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Mol Biol Cell. 2017 Jan 1;28(1):161-172. doi: 10.1091/mbc.E16-09-0668. Epub 2016 Nov 9.

The acyltransferase LYCAT controls specific phosphoinositides and related membrane traffic.

Author information

1
Department of Chemistry and Biology, Ryerson University, Toronto, ON M5B 2K3, Canada.
2
Graduate Program in Molecular Science, Ryerson University, Toronto, ON M5B 2K3, Canada.
3
Department of Biochemistry, University of Toronto, Toronto, ON M5S 1A8, Canada.
4
Department of Health Chemistry, Graduate School of Pharmaceutical Sciences, University of Tokyo, Tokyo 113-0033, Japan.
5
Keenan Research Centre for Biomedical Science of St. Michael's Hospital, Toronto, ON M5B 1W8, Canada.
6
Japan Agency for Medical Research and Development-Core Research for Evolutionary Science and Technology, Tokyo 113-0033, Japan.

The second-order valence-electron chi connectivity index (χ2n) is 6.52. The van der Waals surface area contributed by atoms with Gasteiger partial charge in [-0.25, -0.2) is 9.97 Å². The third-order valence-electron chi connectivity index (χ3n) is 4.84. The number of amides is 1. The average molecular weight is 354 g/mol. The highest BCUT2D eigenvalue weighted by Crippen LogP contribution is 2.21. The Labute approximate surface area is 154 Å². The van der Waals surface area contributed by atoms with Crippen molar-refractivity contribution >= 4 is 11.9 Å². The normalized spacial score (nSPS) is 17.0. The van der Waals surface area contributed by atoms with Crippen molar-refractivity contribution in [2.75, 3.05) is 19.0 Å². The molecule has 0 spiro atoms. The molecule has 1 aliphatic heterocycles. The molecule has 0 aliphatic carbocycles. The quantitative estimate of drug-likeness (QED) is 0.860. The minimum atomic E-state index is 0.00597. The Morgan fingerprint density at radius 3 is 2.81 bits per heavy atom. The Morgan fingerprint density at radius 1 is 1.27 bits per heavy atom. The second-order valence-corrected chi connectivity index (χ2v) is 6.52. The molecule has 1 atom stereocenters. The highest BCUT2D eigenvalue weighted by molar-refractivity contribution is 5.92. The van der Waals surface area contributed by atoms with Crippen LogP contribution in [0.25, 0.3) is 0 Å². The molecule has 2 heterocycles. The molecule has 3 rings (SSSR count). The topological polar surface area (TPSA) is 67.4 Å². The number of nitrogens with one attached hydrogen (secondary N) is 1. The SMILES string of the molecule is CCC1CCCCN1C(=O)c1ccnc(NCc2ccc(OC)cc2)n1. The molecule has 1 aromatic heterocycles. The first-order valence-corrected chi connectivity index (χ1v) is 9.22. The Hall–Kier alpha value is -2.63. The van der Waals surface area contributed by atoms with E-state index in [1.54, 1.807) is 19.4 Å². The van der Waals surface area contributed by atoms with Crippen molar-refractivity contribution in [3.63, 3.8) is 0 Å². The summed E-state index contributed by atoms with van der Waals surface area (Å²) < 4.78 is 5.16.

7
Department of Chemistry and Biology, Ryerson University, Toronto, ON M5B 2K3, Canada rbotelho@ryerson.ca cantonescu@ryerson.ca.

Abstract

Phosphoinositides (PIPs) are key regulators of membrane traffic and signaling. The interconversion of PIPs by lipid kinases and phosphatases regulates their functionality. Phosphatidylinositol (PI) and PIPs have a unique enrichment of 1-stearoyl-2-arachidonyl acyl species; however, the regulation and function of this specific acyl profile remains poorly understood. We examined the role of the PI acyltransferase LYCAT in control of PIPs and PIP-dependent membrane traffic. LYCAT silencing selectively perturbed the levels and localization of phosphatidylinositol-4,5-bisphosphate [PI(4,5)P2] and phosphatidylinositol-3-phosphate and the membrane traffic dependent on these specific PIPs but was without effect on phosphatidylinositol-4-phosphate or biosynthetic membrane traffic. The acyl profile of PI(4,5)P2 was selectively altered in LYCAT-deficient cells, whereas LYCAT localized with phosphatidylinositol synthase. We propose that LYCAT remodels the acyl chains of PI, which is then channeled into PI(4,5)P2 Our observations suggest that the PIP acyl chain profile may exert broad control of cell physiology.

PMID:
28035047
PMCID:
PMC5221620
DOI:
10.1091/mbc.E16-09-0668
[Indexed for MEDLINE]
Free PMC Article

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